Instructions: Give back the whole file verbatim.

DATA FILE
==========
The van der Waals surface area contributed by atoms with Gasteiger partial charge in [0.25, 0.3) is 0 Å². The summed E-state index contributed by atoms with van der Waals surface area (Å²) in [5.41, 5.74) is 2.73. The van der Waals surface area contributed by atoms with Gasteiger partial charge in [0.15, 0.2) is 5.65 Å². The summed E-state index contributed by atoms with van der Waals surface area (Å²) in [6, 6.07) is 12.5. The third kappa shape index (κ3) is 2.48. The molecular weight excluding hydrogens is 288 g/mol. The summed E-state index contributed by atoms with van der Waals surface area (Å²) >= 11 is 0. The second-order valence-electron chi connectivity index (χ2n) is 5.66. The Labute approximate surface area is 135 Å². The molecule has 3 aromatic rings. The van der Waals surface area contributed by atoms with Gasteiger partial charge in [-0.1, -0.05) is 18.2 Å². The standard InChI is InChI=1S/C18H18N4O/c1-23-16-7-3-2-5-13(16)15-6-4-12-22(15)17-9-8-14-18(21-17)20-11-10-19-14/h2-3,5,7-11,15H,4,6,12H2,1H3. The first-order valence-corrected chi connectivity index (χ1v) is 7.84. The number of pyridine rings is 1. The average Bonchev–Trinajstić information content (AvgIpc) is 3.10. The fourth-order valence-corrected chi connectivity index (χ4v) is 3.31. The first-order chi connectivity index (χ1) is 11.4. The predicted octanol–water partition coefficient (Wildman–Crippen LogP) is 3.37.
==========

The van der Waals surface area contributed by atoms with Gasteiger partial charge in [0.25, 0.3) is 0 Å². The summed E-state index contributed by atoms with van der Waals surface area (Å²) in [5.41, 5.74) is 2.73. The van der Waals surface area contributed by atoms with Gasteiger partial charge in [0.15, 0.2) is 5.65 Å². The summed E-state index contributed by atoms with van der Waals surface area (Å²) in [6, 6.07) is 12.5. The third kappa shape index (κ3) is 2.48. The molecular weight excluding hydrogens is 288 g/mol. The summed E-state index contributed by atoms with van der Waals surface area (Å²) >= 11 is 0. The second-order valence-electron chi connectivity index (χ2n) is 5.66. The Labute approximate surface area is 135 Å². The molecule has 3 aromatic rings. The van der Waals surface area contributed by atoms with Gasteiger partial charge in [-0.1, -0.05) is 18.2 Å². The standard InChI is InChI=1S/C18H18N4O/c1-23-16-7-3-2-5-13(16)15-6-4-12-22(15)17-9-8-14-18(21-17)20-11-10-19-14/h2-3,5,7-11,15H,4,6,12H2,1H3. The first-order valence-corrected chi connectivity index (χ1v) is 7.84. The number of pyridine rings is 1. The average Bonchev–Trinajstić information content (AvgIpc) is 3.10. The fourth-order valence-corrected chi connectivity index (χ4v) is 3.31. The first-order chi connectivity index (χ1) is 11.4. The predicted octanol–water partition coefficient (Wildman–Crippen LogP) is 3.37.